Remember the Palisades?  That 7am meeting over the bank?  The fat agent?  The lawyer who couldn’t stop looking at porn whilst this wife lay sleeping.  Remember the good doctor, the beneficent politician who by the ‘grace of god and this program’ stays sober today?

Recently I woke up and had a radical, disturbing thought.  I had a crazy AA cult thought: that if I dared be late for the meeting, dared miss the AA meeting in Rhinebeck something catastrophic would happen.  That I might die.  That I might not be able to depend on God to keep me safe.  Even though I have committed to the path he has chosen.

They say in the rooms of AA: if you desire anything more than AA you will never achieve your desires.  That putting things ahead of AA means putting them in jeopardy.

I waited for a moment.  I thought more about the crazy catastrophic thought.  It made me angry.  What was I thinking?  I wondered how I’d ever achieve anything ever again?  How could I escape this ‘sober’ thinking?

The sober life they promised when I walked through the doors of AA was a ‘bridge to normal living’.  But my normal living has become enslaved by Alcoholics Anonymous.

I understood momentarily that living a fearless, hand it over to God life… has become inert.  The furrow God has ploughed for me, the one I dare not leave.  They say in the rooms that he’ll never put anything in my path I cannot handle.  As long as I hand my will and my life to him.  My will and my life.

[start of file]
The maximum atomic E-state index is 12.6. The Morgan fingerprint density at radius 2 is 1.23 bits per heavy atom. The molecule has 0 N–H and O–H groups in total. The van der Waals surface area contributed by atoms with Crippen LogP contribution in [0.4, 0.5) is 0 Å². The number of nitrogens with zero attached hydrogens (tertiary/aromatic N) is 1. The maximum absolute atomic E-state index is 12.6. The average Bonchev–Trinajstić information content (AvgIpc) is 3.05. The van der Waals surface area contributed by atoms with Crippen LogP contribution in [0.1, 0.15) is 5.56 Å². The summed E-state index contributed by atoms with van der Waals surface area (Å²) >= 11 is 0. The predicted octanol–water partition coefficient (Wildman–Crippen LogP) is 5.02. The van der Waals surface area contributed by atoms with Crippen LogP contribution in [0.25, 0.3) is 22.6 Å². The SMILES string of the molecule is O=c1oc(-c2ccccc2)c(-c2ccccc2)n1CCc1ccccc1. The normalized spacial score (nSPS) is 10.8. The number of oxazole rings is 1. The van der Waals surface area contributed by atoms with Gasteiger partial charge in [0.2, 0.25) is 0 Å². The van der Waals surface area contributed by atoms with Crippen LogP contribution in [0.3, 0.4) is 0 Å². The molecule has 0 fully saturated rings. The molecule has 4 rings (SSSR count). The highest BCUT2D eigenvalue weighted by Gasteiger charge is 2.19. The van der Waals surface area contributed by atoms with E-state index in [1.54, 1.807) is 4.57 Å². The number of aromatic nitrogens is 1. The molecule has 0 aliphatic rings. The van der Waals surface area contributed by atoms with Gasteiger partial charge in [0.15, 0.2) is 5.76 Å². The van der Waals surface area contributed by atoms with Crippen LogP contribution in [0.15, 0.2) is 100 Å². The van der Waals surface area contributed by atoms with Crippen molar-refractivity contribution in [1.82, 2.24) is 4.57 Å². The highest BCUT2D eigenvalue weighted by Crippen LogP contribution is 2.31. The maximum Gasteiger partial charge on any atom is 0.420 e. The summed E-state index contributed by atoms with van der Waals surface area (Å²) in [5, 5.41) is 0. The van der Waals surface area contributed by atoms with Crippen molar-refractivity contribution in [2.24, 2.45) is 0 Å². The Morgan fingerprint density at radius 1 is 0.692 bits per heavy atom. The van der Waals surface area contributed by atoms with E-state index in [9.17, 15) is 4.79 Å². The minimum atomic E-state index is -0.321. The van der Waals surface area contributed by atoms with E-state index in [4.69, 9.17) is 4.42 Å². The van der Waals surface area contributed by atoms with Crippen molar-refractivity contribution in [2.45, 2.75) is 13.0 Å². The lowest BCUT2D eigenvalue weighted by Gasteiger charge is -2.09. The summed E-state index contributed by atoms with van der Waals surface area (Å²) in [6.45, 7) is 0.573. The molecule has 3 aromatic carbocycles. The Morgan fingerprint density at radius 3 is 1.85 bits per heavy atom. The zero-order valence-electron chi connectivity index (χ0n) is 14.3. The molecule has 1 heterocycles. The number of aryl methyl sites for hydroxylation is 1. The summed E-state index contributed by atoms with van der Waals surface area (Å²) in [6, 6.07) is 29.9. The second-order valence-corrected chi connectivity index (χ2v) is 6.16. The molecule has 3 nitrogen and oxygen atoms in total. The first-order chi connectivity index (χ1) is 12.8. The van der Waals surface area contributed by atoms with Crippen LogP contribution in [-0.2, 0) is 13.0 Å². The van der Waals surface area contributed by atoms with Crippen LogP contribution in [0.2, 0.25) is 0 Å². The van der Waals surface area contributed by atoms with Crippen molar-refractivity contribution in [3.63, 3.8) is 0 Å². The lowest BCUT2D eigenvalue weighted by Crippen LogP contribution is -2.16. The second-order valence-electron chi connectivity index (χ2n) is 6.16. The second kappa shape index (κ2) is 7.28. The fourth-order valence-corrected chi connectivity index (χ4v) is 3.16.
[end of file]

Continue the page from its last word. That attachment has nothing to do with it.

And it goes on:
Sometimes I’m willful.  Occasionally I want to take my will and get something achieved in my time.. not God’s time.  But I fear those thoughts.  Immediately I run back to the safety of a prayer, God Grant me the Serenity.  I am once again taken care of by the benevolent force.

Sobriety is no longer about not taking drink or a drug. I am committed to a way of life. So I might not make the same mistakes, create chaos, or harm those around me I commit daily to a strict routine of making lists, taking inventories, I pray and meditate, I reach out to the newly sober, I practice the principals of Alcoholics Anonymous in all my affairs.


Where’s this leading me?  I’m on my own, and rather than invest in a robust social life with similarly healthy souls… sobriety causes me to think twice about any and all interactions.  I no longer desire the normal friction that casually brushing up against another human being causes.

I think twice about driving to the city.  I think twice about having my hair cut.  I think twice about leaving the house.  I think twice because I don’t want to think at all.

I say to myself, “Sit silently in the coffee shop.  Do not live in fear.”  I crave the promise that I might effortlessly know how to deal with problems that used to baffle me.  I take the route that most likely avoids any and all people.    My fantasy is: with God’s help I am a slender ghost who haunts my own life.

The following morning I went to the meeting and told them my doubts.   I explained the crazy thought.  They were very kind.  They have the same thoughts.  They reach the same conclusions.  They keep coming back.

I get home at 9am.  I let the dogs out.  They chase squirrels and deer. The day unfolds before me.  Sober.  A ghost.